Another consideration is increased geopolitical risks in the wake of the unprovoked attack on Israel by Hamas. Markets have not reacted to the provocation thus far, mainly because members of OPEC are not threatening to curb oil production as they did 50 years ago during the Yom Kippur War. The risk, however, is that the conflict could escalate throughout the Middle East depending on how Israel retaliates to the attack. If so, oil prices could surge.

In the process, the Federal Reserve has gone from being data-dependent to also being market-dependent.

Some observers believe it is a mistake for the Fed to let markets do its job in setting interest rates. James Mackintosh of the Wall Street Journal contends that the Fed is putting too much faith in the markets. He questions why bond yields have spiked when inflation has come down and short-term rates are unchanged.

The Surge in Bond Yields

The most common explanation is that the surge in bond yields reflects an increase in the term premium — the additional yield on bonds that captures all the uncertainties that investors accept in holding long-dated bonds. One possibility is investors are concerned about outsized federal budget deficits increasing the supply of government bonds while the Fed allows bonds to roll off its portfolio as they mature. However, Mackintosh finds it odd that investors have only worried about this recently.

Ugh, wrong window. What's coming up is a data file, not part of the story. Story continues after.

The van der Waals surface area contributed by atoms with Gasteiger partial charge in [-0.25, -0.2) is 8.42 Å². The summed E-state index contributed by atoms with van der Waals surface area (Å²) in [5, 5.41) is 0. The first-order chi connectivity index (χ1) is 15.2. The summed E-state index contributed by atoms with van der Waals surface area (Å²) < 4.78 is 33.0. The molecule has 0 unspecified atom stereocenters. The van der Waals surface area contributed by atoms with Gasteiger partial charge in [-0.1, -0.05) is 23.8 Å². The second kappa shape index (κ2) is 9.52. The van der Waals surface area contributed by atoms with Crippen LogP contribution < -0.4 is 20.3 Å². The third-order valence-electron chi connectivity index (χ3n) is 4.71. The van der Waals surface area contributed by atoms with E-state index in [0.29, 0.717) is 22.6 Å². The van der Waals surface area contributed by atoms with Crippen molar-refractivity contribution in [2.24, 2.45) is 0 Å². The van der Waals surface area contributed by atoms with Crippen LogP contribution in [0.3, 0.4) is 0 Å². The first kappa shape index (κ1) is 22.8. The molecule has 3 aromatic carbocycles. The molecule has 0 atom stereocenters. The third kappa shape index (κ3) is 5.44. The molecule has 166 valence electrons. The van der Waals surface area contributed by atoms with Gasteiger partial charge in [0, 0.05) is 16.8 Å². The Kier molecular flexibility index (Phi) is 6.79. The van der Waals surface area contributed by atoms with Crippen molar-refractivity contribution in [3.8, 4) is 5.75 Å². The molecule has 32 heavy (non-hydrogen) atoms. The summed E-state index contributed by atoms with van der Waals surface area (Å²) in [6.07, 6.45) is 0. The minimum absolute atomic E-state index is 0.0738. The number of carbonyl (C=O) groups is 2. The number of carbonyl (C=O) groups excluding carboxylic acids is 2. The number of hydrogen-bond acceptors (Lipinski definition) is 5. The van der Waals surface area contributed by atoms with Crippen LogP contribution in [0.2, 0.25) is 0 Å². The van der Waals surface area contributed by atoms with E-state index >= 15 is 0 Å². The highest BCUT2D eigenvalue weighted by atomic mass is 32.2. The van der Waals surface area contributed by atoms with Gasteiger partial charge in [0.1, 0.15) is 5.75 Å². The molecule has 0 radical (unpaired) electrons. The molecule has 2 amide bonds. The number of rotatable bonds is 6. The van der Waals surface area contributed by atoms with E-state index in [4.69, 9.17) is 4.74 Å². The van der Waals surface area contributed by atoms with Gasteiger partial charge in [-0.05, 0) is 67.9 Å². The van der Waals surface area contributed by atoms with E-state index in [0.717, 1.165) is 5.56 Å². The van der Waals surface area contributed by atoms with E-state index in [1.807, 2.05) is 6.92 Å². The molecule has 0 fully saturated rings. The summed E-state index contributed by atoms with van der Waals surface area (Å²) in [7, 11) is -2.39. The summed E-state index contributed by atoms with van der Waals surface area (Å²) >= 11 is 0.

My opinion is that it would be improper for the Fed to base its decision on interest rates solely on bond yields. Indeed, until recently, bond investors were expecting the Fed to cut interest rates this year and for yields to decline, even though the Fed consistently signaled that it intended to keep rates higher for longer.

Economic Impact if the Spike in Yields is Overlooked